New Modalities of Understanding

modalities

While doing research on the links between information architecture and information design, I came across a video clip of Richard Wurman talking about the origin of the term he has been credited with inventing. It isn’t the first place he’s told the story, so this particular video didn’t seem earth-shattering… until right around the 5:40 mark. Spurred by an apparent disdain for the sorry state of web design, he ventures into a discussion of modalities (ways of perceiving and experiencing), and particularly how new technology is often mistaken for a new modality in the way we experience information. He cites the iPad and the Kindle as examples of new ways of repackaging content, but not fundamentally better or significantly different ways of absorbing information. Reading is still reading, only now you can swipe and scroll through pages on a small screen instead of thumbing through a paper codex to do it.

What we have yet to achieve, he argues, is a “new path to viscerally understanding information.” This realization, that there is a whole frontier of human understanding that we have yet to venture into, is a critical one at a time when the notion of human progress is so sharply defined by what technology affords us — smaller devices, faster speeds, greater connectivity, more content, more screens, and bigger data — and when the prevailing conversations around understanding still hover at the level of methods, tools, technical issues, and other tribal/territorial concerns within data visualization, information architecture, information design, visual thinking, etc.

In my own research and work in information design, I’m constantly nagged by the feeling that not only will confusion continue to reign in the wild and wooly world of understanding professions, but that our heads will remain buried in the sand when it comes to forward thinking about the real future of understanding. Why does it seem like every other tweet, blog post, or magazine article these days questions or defends the validity of some visualization technique, complains about the “big data” phenomenon, stirs debate about good and bad infographics, or just cheerleads about “the power of [ fill in the viz ]” when the next chapters in understanding are hardly being written. How did we get so myopic?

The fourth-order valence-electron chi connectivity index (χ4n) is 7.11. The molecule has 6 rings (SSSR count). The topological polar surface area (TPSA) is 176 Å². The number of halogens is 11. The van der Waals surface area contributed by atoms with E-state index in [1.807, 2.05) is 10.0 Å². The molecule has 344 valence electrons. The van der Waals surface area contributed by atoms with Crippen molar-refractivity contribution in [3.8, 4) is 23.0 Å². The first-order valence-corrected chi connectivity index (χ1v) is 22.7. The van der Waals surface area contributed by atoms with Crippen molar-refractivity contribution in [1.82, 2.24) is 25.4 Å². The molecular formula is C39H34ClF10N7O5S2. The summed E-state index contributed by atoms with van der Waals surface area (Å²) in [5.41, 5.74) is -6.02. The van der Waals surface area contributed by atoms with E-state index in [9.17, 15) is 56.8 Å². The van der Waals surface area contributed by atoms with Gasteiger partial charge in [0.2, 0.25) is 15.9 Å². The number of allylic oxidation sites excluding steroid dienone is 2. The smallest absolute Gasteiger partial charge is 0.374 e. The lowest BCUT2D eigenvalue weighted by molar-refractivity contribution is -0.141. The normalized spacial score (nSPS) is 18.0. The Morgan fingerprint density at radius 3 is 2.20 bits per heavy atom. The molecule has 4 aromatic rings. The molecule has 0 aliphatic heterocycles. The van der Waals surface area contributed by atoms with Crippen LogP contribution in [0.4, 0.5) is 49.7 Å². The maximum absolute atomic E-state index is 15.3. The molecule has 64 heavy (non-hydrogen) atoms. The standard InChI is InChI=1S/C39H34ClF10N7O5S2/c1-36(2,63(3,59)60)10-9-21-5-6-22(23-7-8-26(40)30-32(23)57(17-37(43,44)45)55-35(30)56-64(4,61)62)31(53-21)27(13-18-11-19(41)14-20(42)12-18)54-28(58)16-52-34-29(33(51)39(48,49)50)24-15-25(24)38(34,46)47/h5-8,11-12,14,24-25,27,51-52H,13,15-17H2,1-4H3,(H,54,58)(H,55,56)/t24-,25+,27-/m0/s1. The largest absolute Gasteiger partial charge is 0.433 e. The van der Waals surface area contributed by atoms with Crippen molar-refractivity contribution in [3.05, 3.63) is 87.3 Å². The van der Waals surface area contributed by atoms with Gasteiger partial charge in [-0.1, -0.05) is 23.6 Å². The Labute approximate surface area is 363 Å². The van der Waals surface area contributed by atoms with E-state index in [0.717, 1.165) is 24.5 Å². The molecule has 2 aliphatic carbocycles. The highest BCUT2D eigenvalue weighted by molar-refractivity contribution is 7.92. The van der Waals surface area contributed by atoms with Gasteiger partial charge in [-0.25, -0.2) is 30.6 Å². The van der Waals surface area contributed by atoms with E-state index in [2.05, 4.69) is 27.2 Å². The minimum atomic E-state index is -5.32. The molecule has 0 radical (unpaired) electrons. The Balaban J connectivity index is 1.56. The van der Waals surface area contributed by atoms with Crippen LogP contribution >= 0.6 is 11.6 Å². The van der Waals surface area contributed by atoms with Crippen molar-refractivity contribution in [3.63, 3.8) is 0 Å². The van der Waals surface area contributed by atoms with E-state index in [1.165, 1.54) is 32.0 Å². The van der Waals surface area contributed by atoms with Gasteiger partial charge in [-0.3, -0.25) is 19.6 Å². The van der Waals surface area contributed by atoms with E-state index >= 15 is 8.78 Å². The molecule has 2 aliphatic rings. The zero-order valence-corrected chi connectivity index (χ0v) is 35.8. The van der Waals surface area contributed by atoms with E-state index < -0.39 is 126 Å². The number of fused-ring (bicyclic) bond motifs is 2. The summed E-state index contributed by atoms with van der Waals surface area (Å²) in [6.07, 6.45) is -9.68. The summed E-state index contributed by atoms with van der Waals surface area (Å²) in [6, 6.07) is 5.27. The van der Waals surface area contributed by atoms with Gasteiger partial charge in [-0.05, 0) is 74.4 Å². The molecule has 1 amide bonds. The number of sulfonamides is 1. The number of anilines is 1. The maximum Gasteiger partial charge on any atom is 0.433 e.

I think that one way to start thinking about the future of understanding is by “going off the reservation” of conventional study and practice and becoming reacquainted with the underpinnings of understanding, through studies of cognitive neuroscience, philosophy, and psychology, among other areas. The pursuit of “why” can lead to some interesting journeys:

  • Why do we understand? What makes understanding work?
  • Why are humans such visually-oriented creatures? Why don’t we use taste, touch, and smell more as information channels?
  • Why do writing systems work? How did so many different writing systems develop?
  • Why don’t we tap into dreams and the sub-conscious to aid understanding?
  • Why isn’t extra sensory perception explored more seriously?

The realm of science fiction can also provide food for thought and stimulus for research. A willingness to imagine wild new possibilities, regardless of practicality or basis in fact, can open doors that mundane patterns of thought might inhibit:

  • What if you could learn some difficult skill by uploading it to your brain, like in the Matrix?
  • How might a non-human alien species transfer knowledge?
  • What if there was a way to teach babies before they were born, to accelerate their learning?
  • What if you could smell a story, in vivid, accurate detail?
  • What if the concept of understanding went away because every idea and concept was instantly understood?

With so much untapped potential for exploration, I would be deeply disappointed, saddened even, if the pockets of discourse on and activities around understanding remained entrenched in self-analysis, self-criticism, and self-promotion. There is already growing enthusiasm in learning from the past (Lascaux caves, Inuit carved maps, Playfair, Priestly, Snow, etc.), so why not set our sights on the horizon and start discovering “breakthrough ways in the journey of understanding”?

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